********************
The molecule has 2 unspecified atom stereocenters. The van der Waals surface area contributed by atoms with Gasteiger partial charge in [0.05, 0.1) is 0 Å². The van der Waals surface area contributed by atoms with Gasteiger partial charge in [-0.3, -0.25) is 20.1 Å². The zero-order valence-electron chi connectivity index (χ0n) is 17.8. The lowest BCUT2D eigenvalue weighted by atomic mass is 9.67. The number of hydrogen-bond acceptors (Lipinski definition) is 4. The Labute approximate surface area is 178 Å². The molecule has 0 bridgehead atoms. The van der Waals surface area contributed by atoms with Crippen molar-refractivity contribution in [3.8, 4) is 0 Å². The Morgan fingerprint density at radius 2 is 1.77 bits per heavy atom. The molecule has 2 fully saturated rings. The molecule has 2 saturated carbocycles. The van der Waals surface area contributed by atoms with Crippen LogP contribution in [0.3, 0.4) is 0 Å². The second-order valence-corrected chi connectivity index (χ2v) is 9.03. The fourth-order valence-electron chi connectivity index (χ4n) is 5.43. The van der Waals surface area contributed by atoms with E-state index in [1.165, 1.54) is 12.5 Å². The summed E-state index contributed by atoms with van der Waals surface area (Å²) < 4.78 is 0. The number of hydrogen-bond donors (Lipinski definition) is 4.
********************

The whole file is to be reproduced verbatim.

The molecule has 2 unspecified atom stereocenters. The van der Waals surface area contributed by atoms with Gasteiger partial charge in [0.05, 0.1) is 0 Å². The van der Waals surface area contributed by atoms with Gasteiger partial charge in [-0.3, -0.25) is 20.1 Å². The zero-order valence-electron chi connectivity index (χ0n) is 17.8. The lowest BCUT2D eigenvalue weighted by atomic mass is 9.67. The number of hydrogen-bond acceptors (Lipinski definition) is 4. The Labute approximate surface area is 178 Å². The molecule has 0 bridgehead atoms. The van der Waals surface area contributed by atoms with Crippen molar-refractivity contribution in [3.8, 4) is 0 Å². The Morgan fingerprint density at radius 2 is 1.77 bits per heavy atom. The molecule has 2 fully saturated rings. The molecule has 2 saturated carbocycles. The van der Waals surface area contributed by atoms with Crippen LogP contribution in [0.3, 0.4) is 0 Å². The second-order valence-corrected chi connectivity index (χ2v) is 9.03. The fourth-order valence-electron chi connectivity index (χ4n) is 5.43. The van der Waals surface area contributed by atoms with E-state index in [1.165, 1.54) is 12.5 Å². The summed E-state index contributed by atoms with van der Waals surface area (Å²) < 4.78 is 0. The number of hydrogen-bond donors (Lipinski definition) is 4.